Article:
The WHOQOL-HIV BREF produces six domain scores. Whereas the WHOQOL-100 has four items to present each facet, the WHOQOL-HIV BREF has only one item. Included in these, there are two items that examine General quality of life: question 1 asks about an individual’s overall perception of quality of life and question 2 asks about an individual’s overall perception of his or her health. Hence there are 31 items, representing the 30 facets. Five of these facets are specific to HIV/AIDS

Like the WHOQOL-100, individual items are rated on a 5 point Likert scale where 1 indicates low, negative perceptions and 5 indicates high, positive perceptions. F or example, an item in the positive feeling facet asks “How much do you enjoy life?” and the available responses are 1 (not at all), 2 (a little) 3 (a moderate amount), 4 (very much) and 5 (an extreme amount). As such, domain and facet scores are scaled in a positive direction w here higher scores denote higher quality of life. Some facets (Pain and Discomfort, Negative Feelings, Dependence on Medication, Death and Dying) are not scaled in a positive direction, meaning that for these facets higher scores do not denote higher quality of life. These need to be recoded so that high scores reflect better QOL. Items are organized by response scale (capacity, frequency, intensity or satisfaction). Instructions for calculation of scores are given below. These follow the syntax file, which can be obtained from the WHOQOL HIV Coordinator, Mental Health: Evidence and Research, Department of Mental Health and Substance Dependence, CH-1211 Geneva 27, Switzerland

SCORING PROCEDURE

First, all scores need to be checked that they are in the appropriate range (between 1 and 5)

Compute domain scoresDomain 1 (physical) = (Q3 + Q4 + Q14 + Q21)/4 * 4
Domain 2 (psychological) = (Q6 + Q11 + Q15 + Q24 + Q31)/5 *4
Domain 3 (level of independence) = (Q5 + Q22 + Q23 + Q20)/4 * 4
Domain 4 (social relationships) = (Q27 + Q26 + Q25 + Q17)/4*4
Domain 5 (environment) = (Q12+ Q13+ Q16+ Q18+ Q19 + Q28 + Q29 + Q30)/8*4 Domain 6 (spirituality/religion/personal beliefs) = (Q7 + Q8 + Q9+ Q10)/4 *4
(These equations calculate the domain scores. All scores are multiplied by 4 so as to be directly comparable with scores derived from the WHOQOL-100)

Check all items from assessment have a range of 1–5

Steps SPSS syntax for carrying out data checking, cleaning and computing total scores
Check all 26 items from assessment have a range of 1–5 RECODE Q1 Q2 Q3 Q4 Q5 Q6 Q7 Q8 Q9 Q10 Q11 Q12 Q13 Q14 Q15 Q16 Q17 Q18 Q19 Q20 Q21 Q22 Q23 Q24 Q25 Q26 Q27 Q28 Q29 Q30 Q31
(1 = 1) (2 = 2) (3 = 3) (4 = 4) (5 = 5) (ELSE = SYSMIS).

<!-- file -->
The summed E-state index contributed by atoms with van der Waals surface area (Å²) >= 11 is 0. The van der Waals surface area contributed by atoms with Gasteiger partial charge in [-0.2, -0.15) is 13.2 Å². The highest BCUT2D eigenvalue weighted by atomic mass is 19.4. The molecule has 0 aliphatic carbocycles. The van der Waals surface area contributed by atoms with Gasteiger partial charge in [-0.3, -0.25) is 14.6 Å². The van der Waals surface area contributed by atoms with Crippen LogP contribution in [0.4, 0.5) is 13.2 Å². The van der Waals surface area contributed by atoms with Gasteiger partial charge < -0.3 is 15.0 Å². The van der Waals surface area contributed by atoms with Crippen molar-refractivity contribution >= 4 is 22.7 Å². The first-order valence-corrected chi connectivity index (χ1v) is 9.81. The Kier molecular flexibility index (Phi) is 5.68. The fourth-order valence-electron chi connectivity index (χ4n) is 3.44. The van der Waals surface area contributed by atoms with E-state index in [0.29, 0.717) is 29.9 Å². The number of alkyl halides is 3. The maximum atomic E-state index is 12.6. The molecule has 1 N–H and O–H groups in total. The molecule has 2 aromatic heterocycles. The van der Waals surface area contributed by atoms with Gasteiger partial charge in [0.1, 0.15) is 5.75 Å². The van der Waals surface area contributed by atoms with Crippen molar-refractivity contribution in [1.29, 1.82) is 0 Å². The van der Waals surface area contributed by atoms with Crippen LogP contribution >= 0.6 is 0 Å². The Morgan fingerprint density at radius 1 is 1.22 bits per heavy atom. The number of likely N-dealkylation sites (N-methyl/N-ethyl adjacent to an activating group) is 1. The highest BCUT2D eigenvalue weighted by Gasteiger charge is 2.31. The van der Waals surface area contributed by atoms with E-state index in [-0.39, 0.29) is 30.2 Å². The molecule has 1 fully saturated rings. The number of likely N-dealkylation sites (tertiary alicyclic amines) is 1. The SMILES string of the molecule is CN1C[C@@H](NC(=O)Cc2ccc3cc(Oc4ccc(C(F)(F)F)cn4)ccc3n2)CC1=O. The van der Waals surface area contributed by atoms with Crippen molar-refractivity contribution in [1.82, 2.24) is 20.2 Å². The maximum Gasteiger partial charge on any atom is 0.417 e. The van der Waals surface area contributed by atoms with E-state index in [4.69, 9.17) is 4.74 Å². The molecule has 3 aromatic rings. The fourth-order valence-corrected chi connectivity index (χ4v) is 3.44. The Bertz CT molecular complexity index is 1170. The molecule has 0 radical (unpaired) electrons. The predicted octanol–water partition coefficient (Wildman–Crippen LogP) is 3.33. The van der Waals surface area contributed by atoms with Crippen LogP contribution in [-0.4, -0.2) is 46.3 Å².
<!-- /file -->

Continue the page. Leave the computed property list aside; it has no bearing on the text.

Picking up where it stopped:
(This recodes all data outside the range 1–5 to system missing.)

Domain scores are scaled in a positive direction w here higher scores denote higher quality of life. Some items are not scaled in a positive direction (e.g. Pain and Discomfort, Negative Feelings, Dependence on Medication, Death and Dying), meaning that for these facets higher scores do not denote higher quality of life. These need to be recoded so that high scores reflect better QOL. Domain scores are scaled in a positive direction (i.e. higher scores denote higher quality of life). Instructions for calculation of scores are given below

Reverse negatively phrased items

Reverse 6 negatively phrased items RECODE Q3 Q4 Q5 Q8 Q9 Q10 Q31 (1 = 5) (2 = 4) (3 = 3) (4 = 2) (5 = 1).(This transforms negatively framed questions to positively framed questions.)

The mean score of items within each domain is used to calculate the domain score. Mean scores are then multiplied by 4 in order to make domain scores comparable with the scores used in the WHOQOL, so that scores range between 4 and 20

Calculate Domain Scores

The WHOQOL-BREF can also be scored by hand. To do this, negative scores must be reversed. Hence the formula 6 - x is used. This will ensure, for example, that if someone reports fearing the future a great deal (5), subtracting the score by six, will automatically recode the item to 1. Instructions for this are provided on the first page of the instrument

Appendix 3. Correlation and covariance matrices for scores of six quality of life domains by study group

Appendix 3a. Correlation matrix for T1 control group

Domain Physical Independence Psychological Spirituality Social Environmental
Physical 1.00      
Independence 0.52 1.00